Yet again I missed a Pontypool game due to international duties in Cardiff. It is a real shame, as from what I can gather, Pooler put in one of their better performances of the season in putting Glamorgan Wanderers to the sword in Ely by the convincing margin of 11-47. This of course makes it eleven wins out of eleven as we reach the halfway mark in the rather truncated season. There will be a major challenge next weekend when Pooler visit second placed Narberth who are clearly playing well as their good win against Tata Steel would indicate. This will be a chance for Pontypool to pull well clear at the top of the Championship but equally an opportunity for Narberth to close the gap to just a few points. It promises to be gripping encounter.
Meanwhile in Cardiff, Wales took on the once mighty Springboks. Neither team had covered itself in glory in the Autumn Series and both had a point to prove. The first half was eminently forgettable as neither side looked capable of finding their way to the try line. Wales clearly had the edge but there was only the odd flash of inspiration as defences were on top. South Africa looked a mere shadow of the team that has sat near the top of the world rankings for an eternity as they struggled to find any pattern. Wales were awarded a few more penalties than the Springboks and so went in at halftime with a 12-6 lead thanks to the trusty boot of Halfpenny.
In the second half you sensed that Wales finally truly believed that they could defeat a Southern Hemisphere heavyweight. They needed a try, the crowd needed a try, everyone needed a try and it finally came from a lineout drive with Owens flopping over. The relief was palpable and even though Halfpenny missed the conversion Wales led 20-6. With the Springboks going nowhere, surely the game was in the bag.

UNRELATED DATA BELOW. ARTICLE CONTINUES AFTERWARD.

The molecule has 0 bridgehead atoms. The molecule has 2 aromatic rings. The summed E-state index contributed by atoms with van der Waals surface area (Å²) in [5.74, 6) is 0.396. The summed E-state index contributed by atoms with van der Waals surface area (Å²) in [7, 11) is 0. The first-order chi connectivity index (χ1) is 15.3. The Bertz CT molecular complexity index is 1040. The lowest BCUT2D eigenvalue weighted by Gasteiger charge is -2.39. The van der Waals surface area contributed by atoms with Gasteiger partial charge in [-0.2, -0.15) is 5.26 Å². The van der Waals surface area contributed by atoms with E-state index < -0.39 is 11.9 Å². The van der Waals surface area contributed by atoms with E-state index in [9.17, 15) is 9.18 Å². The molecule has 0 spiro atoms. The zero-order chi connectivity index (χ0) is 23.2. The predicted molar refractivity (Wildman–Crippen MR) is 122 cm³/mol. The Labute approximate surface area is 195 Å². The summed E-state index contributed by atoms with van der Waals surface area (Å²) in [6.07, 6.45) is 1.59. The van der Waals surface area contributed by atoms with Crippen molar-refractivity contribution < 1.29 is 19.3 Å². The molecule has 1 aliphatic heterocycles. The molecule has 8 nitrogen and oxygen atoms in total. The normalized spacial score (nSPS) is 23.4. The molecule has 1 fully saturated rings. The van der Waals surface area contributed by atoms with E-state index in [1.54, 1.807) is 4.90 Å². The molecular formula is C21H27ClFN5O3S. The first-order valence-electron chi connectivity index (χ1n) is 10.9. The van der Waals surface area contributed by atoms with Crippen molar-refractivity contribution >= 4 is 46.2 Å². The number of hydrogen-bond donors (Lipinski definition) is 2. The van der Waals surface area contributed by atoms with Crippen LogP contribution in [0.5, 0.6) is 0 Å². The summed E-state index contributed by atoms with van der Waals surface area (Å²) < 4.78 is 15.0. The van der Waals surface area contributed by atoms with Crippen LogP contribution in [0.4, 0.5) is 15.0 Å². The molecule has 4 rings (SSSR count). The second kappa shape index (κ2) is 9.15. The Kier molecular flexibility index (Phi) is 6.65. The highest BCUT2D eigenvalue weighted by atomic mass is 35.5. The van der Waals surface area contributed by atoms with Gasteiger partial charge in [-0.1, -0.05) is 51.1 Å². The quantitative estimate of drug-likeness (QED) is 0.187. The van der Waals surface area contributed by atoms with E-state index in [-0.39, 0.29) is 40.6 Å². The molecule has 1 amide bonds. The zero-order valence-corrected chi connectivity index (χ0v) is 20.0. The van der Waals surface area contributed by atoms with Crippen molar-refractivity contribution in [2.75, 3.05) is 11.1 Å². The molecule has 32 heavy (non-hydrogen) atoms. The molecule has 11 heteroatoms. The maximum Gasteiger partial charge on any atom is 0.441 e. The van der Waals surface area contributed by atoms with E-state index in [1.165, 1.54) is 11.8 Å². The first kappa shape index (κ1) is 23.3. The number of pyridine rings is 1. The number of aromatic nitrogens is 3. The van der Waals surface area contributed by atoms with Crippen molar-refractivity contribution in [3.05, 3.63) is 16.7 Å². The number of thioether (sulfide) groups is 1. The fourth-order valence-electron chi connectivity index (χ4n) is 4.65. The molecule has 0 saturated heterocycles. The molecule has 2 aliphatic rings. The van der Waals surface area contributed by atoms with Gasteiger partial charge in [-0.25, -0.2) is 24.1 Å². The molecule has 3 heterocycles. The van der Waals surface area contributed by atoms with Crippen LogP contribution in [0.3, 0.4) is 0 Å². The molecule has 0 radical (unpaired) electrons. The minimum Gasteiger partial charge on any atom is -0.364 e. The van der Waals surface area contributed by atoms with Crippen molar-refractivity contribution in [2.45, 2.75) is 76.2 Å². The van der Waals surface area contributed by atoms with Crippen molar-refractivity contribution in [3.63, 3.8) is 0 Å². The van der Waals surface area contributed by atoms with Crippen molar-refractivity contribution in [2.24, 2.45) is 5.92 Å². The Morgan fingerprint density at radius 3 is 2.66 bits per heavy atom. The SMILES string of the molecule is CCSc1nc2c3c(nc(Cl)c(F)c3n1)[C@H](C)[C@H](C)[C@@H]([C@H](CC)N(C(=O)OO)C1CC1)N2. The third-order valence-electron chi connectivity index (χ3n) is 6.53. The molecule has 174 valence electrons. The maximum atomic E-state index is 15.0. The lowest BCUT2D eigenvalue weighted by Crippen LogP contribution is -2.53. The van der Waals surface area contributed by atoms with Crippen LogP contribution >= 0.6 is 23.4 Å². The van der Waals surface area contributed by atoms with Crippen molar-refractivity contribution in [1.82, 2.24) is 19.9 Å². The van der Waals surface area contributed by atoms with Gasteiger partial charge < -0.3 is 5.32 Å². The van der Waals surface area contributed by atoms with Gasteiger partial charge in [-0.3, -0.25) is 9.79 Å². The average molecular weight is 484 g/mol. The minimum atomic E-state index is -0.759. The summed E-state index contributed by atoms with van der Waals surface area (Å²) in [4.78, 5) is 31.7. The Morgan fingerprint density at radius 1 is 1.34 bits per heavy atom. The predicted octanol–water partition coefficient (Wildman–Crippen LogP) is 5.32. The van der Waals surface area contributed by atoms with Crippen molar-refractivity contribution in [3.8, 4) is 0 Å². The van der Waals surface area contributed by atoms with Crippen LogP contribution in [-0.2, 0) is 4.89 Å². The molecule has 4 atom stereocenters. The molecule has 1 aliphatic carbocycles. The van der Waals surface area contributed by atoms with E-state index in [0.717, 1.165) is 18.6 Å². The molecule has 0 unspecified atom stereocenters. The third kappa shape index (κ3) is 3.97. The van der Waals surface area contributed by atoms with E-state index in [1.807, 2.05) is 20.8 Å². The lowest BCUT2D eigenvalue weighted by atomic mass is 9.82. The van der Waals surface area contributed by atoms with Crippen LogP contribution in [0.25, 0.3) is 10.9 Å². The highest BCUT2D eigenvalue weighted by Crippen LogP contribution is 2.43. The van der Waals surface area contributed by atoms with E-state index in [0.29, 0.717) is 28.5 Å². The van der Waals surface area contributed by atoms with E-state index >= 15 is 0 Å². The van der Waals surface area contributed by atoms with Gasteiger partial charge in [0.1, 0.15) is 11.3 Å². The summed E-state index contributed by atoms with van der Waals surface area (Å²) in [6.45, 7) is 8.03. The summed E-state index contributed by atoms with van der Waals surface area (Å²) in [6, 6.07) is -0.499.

A raft of changes unsettled Wales and out of the blue the Springboks closed the gap to 20-13 with a well taken try. The nerves started to jangle in the stadium once again. Wales needed a moment of inspiration to seal the deal and it came from the excellent Tipuric who had been a clear candidate for man of the match. He burst on to a good pass from Faletau and rounded the fullback with a move that Shane Williams would have been proud of to cross near the posts. 27-13 and the game was over. The crowd went home happy – Wales really needed this.
This was a decent performance by an under pressure Welsh team. Remember it is only the third time that they have beaten South Africa in their history. Although this has to be one of the least impressive Springboks’ teams that has visited our shores, it was a pretty convincing victory. Biggar controlled the game well from outside half and did a few of his trade mark kick-and-chases to try and break the Springbok midfield defence. The outstanding player on the field, however, was Tipuric who seemed to have a hand in everything good that Wales did. While it was sad to see Lydiate leave the field with what looked to be a serious injury, it was great to see the influential Faletau back. Wales will certainly have a selection dilemma for the back row in the Six Nations. Wales are still a long way from being genuine Six Nations contenders but this was a step in the right direction.
I enjoyed the rugby on the TV on Friday night as I flicked between the Scarlets and the Ospreys. Both regions gave vibrant displays against Leinster and Glasgow respectively. There was plenty of talent on view in both sides and I managed to feel a bit more optimistic about Welsh rugby at least for a while.
But it is back to the real stuff next weekend and Pontypool at Narberth.
Come on Pooler!